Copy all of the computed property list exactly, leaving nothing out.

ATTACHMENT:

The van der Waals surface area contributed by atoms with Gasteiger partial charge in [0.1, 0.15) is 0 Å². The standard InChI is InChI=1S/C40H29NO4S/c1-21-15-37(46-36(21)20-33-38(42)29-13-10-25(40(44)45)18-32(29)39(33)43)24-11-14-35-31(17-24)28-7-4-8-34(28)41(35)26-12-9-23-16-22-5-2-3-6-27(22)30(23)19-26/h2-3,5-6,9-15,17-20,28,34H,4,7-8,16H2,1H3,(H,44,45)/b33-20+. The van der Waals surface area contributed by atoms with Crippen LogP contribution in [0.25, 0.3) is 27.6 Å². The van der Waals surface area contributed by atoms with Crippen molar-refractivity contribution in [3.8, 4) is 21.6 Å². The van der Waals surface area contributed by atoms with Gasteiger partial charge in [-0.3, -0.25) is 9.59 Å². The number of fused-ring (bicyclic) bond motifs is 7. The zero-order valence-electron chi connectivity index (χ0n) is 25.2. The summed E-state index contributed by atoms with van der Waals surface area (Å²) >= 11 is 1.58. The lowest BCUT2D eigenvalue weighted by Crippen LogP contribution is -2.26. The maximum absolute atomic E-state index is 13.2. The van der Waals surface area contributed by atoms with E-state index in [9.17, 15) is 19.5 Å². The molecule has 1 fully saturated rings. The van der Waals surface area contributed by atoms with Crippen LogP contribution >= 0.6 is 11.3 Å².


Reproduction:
The van der Waals surface area contributed by atoms with Gasteiger partial charge in [0.1, 0.15) is 0 Å². The standard InChI is InChI=1S/C40H29NO4S/c1-21-15-37(46-36(21)20-33-38(42)29-13-10-25(40(44)45)18-32(29)39(33)43)24-11-14-35-31(17-24)28-7-4-8-34(28)41(35)26-12-9-23-16-22-5-2-3-6-27(22)30(23)19-26/h2-3,5-6,9-15,17-20,28,34H,4,7-8,16H2,1H3,(H,44,45)/b33-20+. The van der Waals surface area contributed by atoms with Crippen LogP contribution in [0.25, 0.3) is 27.6 Å². The van der Waals surface area contributed by atoms with Crippen molar-refractivity contribution in [3.8, 4) is 21.6 Å². The van der Waals surface area contributed by atoms with Gasteiger partial charge in [-0.3, -0.25) is 9.59 Å². The number of fused-ring (bicyclic) bond motifs is 7. The zero-order valence-electron chi connectivity index (χ0n) is 25.2. The summed E-state index contributed by atoms with van der Waals surface area (Å²) >= 11 is 1.58. The lowest BCUT2D eigenvalue weighted by Crippen LogP contribution is -2.26. The maximum absolute atomic E-state index is 13.2. The van der Waals surface area contributed by atoms with E-state index in [9.17, 15) is 19.5 Å². The molecule has 1 fully saturated rings. The van der Waals surface area contributed by atoms with Crippen LogP contribution >= 0.6 is 11.3 Å².